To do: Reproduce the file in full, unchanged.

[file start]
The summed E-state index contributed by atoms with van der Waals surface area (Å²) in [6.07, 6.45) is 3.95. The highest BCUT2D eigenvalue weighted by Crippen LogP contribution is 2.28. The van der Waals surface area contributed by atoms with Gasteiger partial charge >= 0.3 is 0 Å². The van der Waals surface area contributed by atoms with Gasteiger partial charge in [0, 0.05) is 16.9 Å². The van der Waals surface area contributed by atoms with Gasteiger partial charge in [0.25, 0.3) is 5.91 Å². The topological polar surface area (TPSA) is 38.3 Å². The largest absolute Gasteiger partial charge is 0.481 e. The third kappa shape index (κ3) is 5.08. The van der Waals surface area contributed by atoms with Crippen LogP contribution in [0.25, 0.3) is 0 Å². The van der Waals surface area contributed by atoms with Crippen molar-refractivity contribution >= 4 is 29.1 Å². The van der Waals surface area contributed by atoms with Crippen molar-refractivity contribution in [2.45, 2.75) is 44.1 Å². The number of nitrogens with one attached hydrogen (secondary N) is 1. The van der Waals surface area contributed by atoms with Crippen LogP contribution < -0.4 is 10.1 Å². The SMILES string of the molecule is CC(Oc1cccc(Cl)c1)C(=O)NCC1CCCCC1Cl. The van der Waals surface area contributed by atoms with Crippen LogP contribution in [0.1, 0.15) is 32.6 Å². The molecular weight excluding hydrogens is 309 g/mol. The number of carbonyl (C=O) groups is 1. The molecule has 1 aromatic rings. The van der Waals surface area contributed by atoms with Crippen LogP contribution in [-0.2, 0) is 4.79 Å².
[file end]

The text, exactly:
The summed E-state index contributed by atoms with van der Waals surface area (Å²) in [6.07, 6.45) is 3.95. The highest BCUT2D eigenvalue weighted by Crippen LogP contribution is 2.28. The van der Waals surface area contributed by atoms with Gasteiger partial charge >= 0.3 is 0 Å². The van der Waals surface area contributed by atoms with Gasteiger partial charge in [0, 0.05) is 16.9 Å². The van der Waals surface area contributed by atoms with Gasteiger partial charge in [0.25, 0.3) is 5.91 Å². The topological polar surface area (TPSA) is 38.3 Å². The largest absolute Gasteiger partial charge is 0.481 e. The third kappa shape index (κ3) is 5.08. The van der Waals surface area contributed by atoms with Crippen LogP contribution in [0.25, 0.3) is 0 Å². The van der Waals surface area contributed by atoms with Crippen molar-refractivity contribution >= 4 is 29.1 Å². The van der Waals surface area contributed by atoms with Crippen molar-refractivity contribution in [2.45, 2.75) is 44.1 Å². The number of nitrogens with one attached hydrogen (secondary N) is 1. The van der Waals surface area contributed by atoms with Crippen LogP contribution < -0.4 is 10.1 Å². The SMILES string of the molecule is CC(Oc1cccc(Cl)c1)C(=O)NCC1CCCCC1Cl. The van der Waals surface area contributed by atoms with Crippen LogP contribution in [0.1, 0.15) is 32.6 Å². The molecular weight excluding hydrogens is 309 g/mol. The number of carbonyl (C=O) groups is 1. The molecule has 1 aromatic rings. The van der Waals surface area contributed by atoms with Crippen LogP contribution in [-0.2, 0) is 4.79 Å².